Naikui Liu, MD, PhD, MD, PhD, MSC
Associate Research Professor of Neurological Surgery
Nai-Kui Liu joined the IU Spinal Cord and Brain Injury Research Group as a Research Assistant Professor in the IU School of Medicine Department of Neurological Surgery and Stark Neurosciences Research Institute in September 2007. Dr. Liu has more than 30 years’ experience in medical research and has been working in the field of spinal cord injury for more than 15 years. His research has appeared in more than 60 articles in peer-reviewed journals, including Annals of Neurology, Experimental Neurology, Journal of Neuroscience, Journal of Nature Journal ofNeurotrauma, Glia, Journal of Neuroscience Research, PLoS ONE, Journal of Neuropathology & Experimental Neurology, and Brain Research. An Editorial Comment by Dr. Linda Noble, former president of the Neurotrauma Society in the journal Annals of Neurology (2006) described one of the studies by Liu and colleagues (2006) concerning phospholipase A2(PLA2) as a novel target for therapeutic intervention of spinal cord injury. Dr. Liu’s current research focuses on the molecular mechanisms of spinal cord injury, neuroprotection and recovery of function following injuries to the CNS, particularly to the spinal cord.
List of Published Work in MyBibliography:http://www.ncbi.nlm.nih.gov/sites/myncbi/naikui.liu.1/bibliography/44005199/public/?sort=date&direction=descending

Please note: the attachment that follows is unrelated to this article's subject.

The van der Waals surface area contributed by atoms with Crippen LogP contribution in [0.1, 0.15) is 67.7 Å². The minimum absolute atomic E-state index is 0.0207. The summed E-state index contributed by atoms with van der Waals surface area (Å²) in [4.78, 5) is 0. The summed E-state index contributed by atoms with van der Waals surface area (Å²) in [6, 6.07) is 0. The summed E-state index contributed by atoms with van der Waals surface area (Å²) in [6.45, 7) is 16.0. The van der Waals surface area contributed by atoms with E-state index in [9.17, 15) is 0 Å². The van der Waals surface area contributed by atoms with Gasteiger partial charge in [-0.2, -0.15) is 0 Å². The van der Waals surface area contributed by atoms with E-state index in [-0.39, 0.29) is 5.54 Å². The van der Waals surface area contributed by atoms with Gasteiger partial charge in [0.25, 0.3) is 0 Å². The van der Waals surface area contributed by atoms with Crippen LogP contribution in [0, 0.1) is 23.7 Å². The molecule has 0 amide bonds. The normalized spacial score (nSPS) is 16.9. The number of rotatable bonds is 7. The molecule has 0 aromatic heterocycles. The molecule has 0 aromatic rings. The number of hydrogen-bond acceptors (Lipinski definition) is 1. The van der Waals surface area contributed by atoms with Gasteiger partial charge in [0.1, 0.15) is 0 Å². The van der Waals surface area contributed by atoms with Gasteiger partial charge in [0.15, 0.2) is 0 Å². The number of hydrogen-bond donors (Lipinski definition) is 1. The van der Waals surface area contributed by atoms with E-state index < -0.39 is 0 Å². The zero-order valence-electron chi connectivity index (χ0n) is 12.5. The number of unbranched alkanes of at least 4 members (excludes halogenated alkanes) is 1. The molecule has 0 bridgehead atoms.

NB 500A, Neuroscience Research Bldg.
Dr. Liu’s research focuses on the molecular mechanisms of spinal cord injury (SCI), neuroprotection and recovery of function following injuries to the central nervous system (CNS). Currently, his research is focused on four separate projects: 1)Investigation into whether phospholipase A2(PLA2) is a therapeutic target for SCI; 2) Exploring the molecular role of anionic phospholipids, particularly mitochondria-specific cardiolipin in the signaling pathway of neuronal death after SCI; 3)Investigating the role of miRNAs in pathogenesis of SCI; and 4), After establishing several well-accepted models of traumatic brain injury (TBI) and developed new TBI models for their own need, these models are used to investigate the role of cPLA2 in TBI, and whether blocking PSD-95 and nNOS interaction results in neuroprotection. The goal is to develop a novel repair strategy to improve anatomical reorganization and functional recovery after traumatic CNS injuries.